Rita Pinto: I have always been interested in art, but after the [stock market crash in 2008], I felt I had to create a business that would persist in times of struggle. It has been said that even in a failing economy, nails will prevail because they’re intrinsic to your grooming and make you feel put together. In today’s culture, we strive to make our mark and nail art helps depict that mark— hence, vacation nails, birthday nails, bridal nails and Star Wars nails! So, I started approaching nails in the same way I did my curatorial practice.

How do you find your nail artists?

Vanity Projects is a nail artist in residency program, which means I invite artists from all over [the world] to come to the salon for a limited time. It’s based on a fine art/artist in residency program model.

How do you stay relevant?

I look at art, music, fashion, lifestyle and architecture to find inspiration and infuse it into what we do every day.

What are your most popular looks?

This ranges seasonally, but to be honest, the most basic things are the most popular. There is no menu at Vanity Projects. Everything is bespoke. Negative space nails have been a huge trend for a while, but it’s what you do with that negative space that’s exciting.

How have you seen the business of nail art evolve through the years?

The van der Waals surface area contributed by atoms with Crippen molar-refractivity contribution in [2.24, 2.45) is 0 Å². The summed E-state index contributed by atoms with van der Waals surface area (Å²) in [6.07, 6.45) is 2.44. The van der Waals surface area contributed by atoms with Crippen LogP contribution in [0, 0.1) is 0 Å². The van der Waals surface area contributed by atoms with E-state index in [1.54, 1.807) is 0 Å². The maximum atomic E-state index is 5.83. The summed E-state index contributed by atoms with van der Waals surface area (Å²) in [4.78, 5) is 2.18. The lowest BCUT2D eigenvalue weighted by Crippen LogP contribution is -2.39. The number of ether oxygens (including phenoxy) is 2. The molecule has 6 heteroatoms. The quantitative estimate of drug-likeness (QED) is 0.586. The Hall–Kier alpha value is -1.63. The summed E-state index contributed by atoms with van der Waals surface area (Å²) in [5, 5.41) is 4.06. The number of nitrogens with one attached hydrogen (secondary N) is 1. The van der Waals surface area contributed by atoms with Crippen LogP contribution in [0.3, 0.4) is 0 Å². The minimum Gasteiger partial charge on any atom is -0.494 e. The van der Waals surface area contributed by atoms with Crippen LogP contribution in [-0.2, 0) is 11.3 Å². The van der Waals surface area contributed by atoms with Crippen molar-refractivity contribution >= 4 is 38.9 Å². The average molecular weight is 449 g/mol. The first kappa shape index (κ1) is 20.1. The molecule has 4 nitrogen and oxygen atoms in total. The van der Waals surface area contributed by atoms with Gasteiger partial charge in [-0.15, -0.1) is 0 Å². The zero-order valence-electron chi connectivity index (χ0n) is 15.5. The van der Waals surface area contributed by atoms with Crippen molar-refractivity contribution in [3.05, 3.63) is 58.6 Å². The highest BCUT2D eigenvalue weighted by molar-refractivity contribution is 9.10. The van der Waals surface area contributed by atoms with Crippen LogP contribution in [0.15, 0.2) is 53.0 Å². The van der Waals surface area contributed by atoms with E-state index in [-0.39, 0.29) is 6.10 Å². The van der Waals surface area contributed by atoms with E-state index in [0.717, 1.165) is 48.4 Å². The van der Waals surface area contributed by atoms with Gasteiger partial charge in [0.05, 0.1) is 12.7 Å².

I have seen nail art grow exponentially in the last nine years. It has always been a demure runway statement, but there are still very few artists who can hand-paint the details that I have seen come through Vanity Projects, and that inspires me.

Paintbox

Of all of the nail art-focused studios on the map, New York City’s Paintbox is arguably one of the best known in the business. Founded in 2014 by veteran magazine beauty editor Eleanor Langston, who observed the rise of nail art on fashion runways and in editorial spreads, the studio set out to transform the traditional manicure experience. That’s accomplished in a variety of ways, including a menu/look-book carefully curated by Paintbox creative director Julie Kandalec, a celebrity manicurist who has tended to the tips of Demi Lovato and Emma Roberts, among others. The haute designs have helped to fuel the brand’s massive social media presence; the studio even has a mani-cam so clients can instantly upload their nail art, post-appointment. “We are a modern studio focused on manicures only,” says Langston. “That includes curated designs, a seasonal color pairing guide and thoughtful details, like complimentary champagne and one-on-one consultations with top artists.”

Why did you decide to make nail art the primary focus of your business?

After working in editorial at various magazines for more than 10 years, I saw the boom in nail art, and I’m so excited to see how it has evolved into something sophisticated and modern. Our nail designs have helped us build a brand that’s a leader in the industry. Different parts of our studio affect women differently, but the most important intention is instilling confidence and happiness in everyone.

How do you create your featured designs?

We have an incredible team of artists who make this process super dynamic. We gather submissions from our creative director and manicurists, as well as take note of upcoming trends and colors within the nail industry. We’re continually looking for inspiration in architecture, art, interior design, fashion and, most importantly, our clients.

How do you stay relevant, given that nail art is so trend-driven?